U.S.A.G.A. Urban System of America GoJu Association: Thank you for the kind compliment and expression of trust. However, USAGA is not mine to “take over”. If I was so foolish to attempt that, I would be no different than those others who seem bent of reliving the past, taking advantage of Peter Urban’s legacy, in the face and on the backs of so many other legitimate USA GoJu Masters, a few Senior to me and many Junior to me.
Peter Urban personally taught me that the first step in organization was to label everything “accurately” and the operative word here is “accurately”. No matter how much we wish to romanticize the past, we can never change reality or re-write history.
This post is the first in a series of articles under the topic; “Restoring INTEGRITY, HONOR, and RESPECT to the Martial Arts”. Nothing written here is intended as an indictment against any particular individual and/or organization. It is simply an effort to shed the light of truth on some very significant practices and emerging “norms’ that appear to have begun to undermine many of the most positive benefits of martial arts activity. If we, the passionate practitioners and alleged “LEADERS” of the Martial Arts do no stand together for TRUTH, JUSTICE, and INTEGRITY, then we will continue to see the degradation of those things which have benefited us greatly and the subsequent disappearance of the fruits of those noble predecessors who sacrificed much so that we can enjoy what we have today. Please join in the discussion, constructively, and positively. There can be strength in numbers, however, history has shown us that even a few passionate and determined patriots can ignite the brushfires of a justifiable revolution. Let us work together to establish and maintain Might for Right!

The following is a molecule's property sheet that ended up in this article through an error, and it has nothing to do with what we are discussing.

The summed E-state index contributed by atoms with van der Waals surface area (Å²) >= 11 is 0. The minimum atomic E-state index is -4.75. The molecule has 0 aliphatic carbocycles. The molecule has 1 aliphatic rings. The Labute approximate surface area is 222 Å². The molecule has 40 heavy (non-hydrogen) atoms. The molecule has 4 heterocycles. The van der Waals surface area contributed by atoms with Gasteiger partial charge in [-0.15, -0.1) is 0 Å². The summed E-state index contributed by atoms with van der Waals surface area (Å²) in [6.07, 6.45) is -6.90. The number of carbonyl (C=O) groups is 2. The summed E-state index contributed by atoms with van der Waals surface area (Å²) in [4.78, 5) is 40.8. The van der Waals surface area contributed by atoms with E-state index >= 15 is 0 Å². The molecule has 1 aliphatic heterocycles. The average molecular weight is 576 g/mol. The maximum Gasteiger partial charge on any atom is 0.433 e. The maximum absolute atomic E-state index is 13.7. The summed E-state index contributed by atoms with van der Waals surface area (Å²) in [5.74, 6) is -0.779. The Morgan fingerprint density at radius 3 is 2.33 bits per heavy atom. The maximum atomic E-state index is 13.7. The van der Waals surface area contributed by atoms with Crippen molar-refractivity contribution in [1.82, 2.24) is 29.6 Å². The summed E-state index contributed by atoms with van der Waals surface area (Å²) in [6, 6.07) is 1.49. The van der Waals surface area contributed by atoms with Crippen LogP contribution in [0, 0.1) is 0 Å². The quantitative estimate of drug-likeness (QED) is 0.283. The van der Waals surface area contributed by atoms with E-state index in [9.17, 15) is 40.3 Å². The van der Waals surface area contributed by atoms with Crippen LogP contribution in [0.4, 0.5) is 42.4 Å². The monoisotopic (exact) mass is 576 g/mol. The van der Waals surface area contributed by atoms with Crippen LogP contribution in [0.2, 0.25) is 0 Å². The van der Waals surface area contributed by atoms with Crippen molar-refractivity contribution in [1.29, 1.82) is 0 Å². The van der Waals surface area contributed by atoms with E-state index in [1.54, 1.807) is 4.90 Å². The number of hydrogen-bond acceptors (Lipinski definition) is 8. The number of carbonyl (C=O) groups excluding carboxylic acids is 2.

WALK or TALK?
As I have previously contended, the difference between Martial “Technique” and Martial “Art” is that with Martial Arts training there exists the uniquely specific opportunity for the inclusion of all areas of development of the full human potential: Physical, Intellectual, Emotional, and Spiritual. The hypothetical search for balance and harmony between these human aspects and the noble principles learned are implied by the term “DO” (DAO), sometimes translated/interpreted as the “WAY” or “PATH”. (Please do not confuse this “Philosophy” with the “Religion” named, “Daoism”, although there may exist some parallels.)